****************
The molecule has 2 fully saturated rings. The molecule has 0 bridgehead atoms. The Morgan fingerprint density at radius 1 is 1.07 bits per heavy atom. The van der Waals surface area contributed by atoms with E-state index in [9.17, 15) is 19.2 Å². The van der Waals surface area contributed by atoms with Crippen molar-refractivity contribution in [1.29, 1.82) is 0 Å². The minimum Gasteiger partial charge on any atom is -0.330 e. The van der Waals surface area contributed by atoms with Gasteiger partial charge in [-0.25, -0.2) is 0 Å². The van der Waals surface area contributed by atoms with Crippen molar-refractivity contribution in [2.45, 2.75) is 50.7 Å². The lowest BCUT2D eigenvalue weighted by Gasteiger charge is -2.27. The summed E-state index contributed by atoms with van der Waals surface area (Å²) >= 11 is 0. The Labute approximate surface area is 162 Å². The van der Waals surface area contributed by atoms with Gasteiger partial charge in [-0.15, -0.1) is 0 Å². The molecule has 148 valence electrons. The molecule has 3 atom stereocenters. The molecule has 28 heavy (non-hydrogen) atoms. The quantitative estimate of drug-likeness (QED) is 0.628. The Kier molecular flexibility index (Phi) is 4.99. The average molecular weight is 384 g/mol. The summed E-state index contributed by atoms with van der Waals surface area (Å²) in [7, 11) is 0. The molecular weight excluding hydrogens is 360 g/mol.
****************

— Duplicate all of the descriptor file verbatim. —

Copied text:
The molecule has 2 fully saturated rings. The molecule has 0 bridgehead atoms. The Morgan fingerprint density at radius 1 is 1.07 bits per heavy atom. The van der Waals surface area contributed by atoms with E-state index in [9.17, 15) is 19.2 Å². The van der Waals surface area contributed by atoms with Crippen molar-refractivity contribution in [1.29, 1.82) is 0 Å². The minimum Gasteiger partial charge on any atom is -0.330 e. The van der Waals surface area contributed by atoms with Gasteiger partial charge in [-0.25, -0.2) is 0 Å². The van der Waals surface area contributed by atoms with Crippen molar-refractivity contribution in [2.45, 2.75) is 50.7 Å². The lowest BCUT2D eigenvalue weighted by Gasteiger charge is -2.27. The summed E-state index contributed by atoms with van der Waals surface area (Å²) >= 11 is 0. The Labute approximate surface area is 162 Å². The van der Waals surface area contributed by atoms with Gasteiger partial charge in [-0.15, -0.1) is 0 Å². The molecule has 148 valence electrons. The molecule has 3 atom stereocenters. The molecule has 28 heavy (non-hydrogen) atoms. The quantitative estimate of drug-likeness (QED) is 0.628. The Kier molecular flexibility index (Phi) is 4.99. The average molecular weight is 384 g/mol. The summed E-state index contributed by atoms with van der Waals surface area (Å²) in [7, 11) is 0. The molecular weight excluding hydrogens is 360 g/mol.